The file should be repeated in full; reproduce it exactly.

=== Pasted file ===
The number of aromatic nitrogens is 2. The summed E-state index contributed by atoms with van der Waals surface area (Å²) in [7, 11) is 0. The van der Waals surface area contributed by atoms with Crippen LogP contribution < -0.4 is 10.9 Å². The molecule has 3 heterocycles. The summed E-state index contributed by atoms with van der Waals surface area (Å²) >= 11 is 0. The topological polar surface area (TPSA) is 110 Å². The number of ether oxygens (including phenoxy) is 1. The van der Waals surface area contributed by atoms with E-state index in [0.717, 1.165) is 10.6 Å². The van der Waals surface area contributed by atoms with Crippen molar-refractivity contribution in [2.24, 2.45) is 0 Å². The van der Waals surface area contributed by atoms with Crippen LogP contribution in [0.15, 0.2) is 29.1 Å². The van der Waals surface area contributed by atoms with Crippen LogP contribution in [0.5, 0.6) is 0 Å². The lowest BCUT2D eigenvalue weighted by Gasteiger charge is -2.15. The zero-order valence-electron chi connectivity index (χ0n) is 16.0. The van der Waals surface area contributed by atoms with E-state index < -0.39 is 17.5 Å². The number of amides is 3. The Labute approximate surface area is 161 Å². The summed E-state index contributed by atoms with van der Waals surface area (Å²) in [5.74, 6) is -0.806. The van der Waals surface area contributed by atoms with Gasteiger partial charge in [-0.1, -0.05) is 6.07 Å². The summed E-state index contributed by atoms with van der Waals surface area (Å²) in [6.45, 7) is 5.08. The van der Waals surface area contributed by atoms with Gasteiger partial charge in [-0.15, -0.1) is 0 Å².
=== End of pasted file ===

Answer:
The number of aromatic nitrogens is 2. The summed E-state index contributed by atoms with van der Waals surface area (Å²) in [7, 11) is 0. The van der Waals surface area contributed by atoms with Crippen LogP contribution < -0.4 is 10.9 Å². The molecule has 3 heterocycles. The summed E-state index contributed by atoms with van der Waals surface area (Å²) >= 11 is 0. The topological polar surface area (TPSA) is 110 Å². The number of ether oxygens (including phenoxy) is 1. The van der Waals surface area contributed by atoms with E-state index in [0.717, 1.165) is 10.6 Å². The van der Waals surface area contributed by atoms with Crippen molar-refractivity contribution in [2.24, 2.45) is 0 Å². The van der Waals surface area contributed by atoms with Crippen LogP contribution in [0.15, 0.2) is 29.1 Å². The van der Waals surface area contributed by atoms with Crippen LogP contribution in [0.5, 0.6) is 0 Å². The lowest BCUT2D eigenvalue weighted by Gasteiger charge is -2.15. The zero-order valence-electron chi connectivity index (χ0n) is 16.0. The van der Waals surface area contributed by atoms with E-state index < -0.39 is 17.5 Å². The number of amides is 3. The Labute approximate surface area is 161 Å². The summed E-state index contributed by atoms with van der Waals surface area (Å²) in [5.74, 6) is -0.806. The van der Waals surface area contributed by atoms with Gasteiger partial charge in [-0.1, -0.05) is 6.07 Å². The summed E-state index contributed by atoms with van der Waals surface area (Å²) in [6.45, 7) is 5.08. The van der Waals surface area contributed by atoms with Gasteiger partial charge in [-0.15, -0.1) is 0 Å².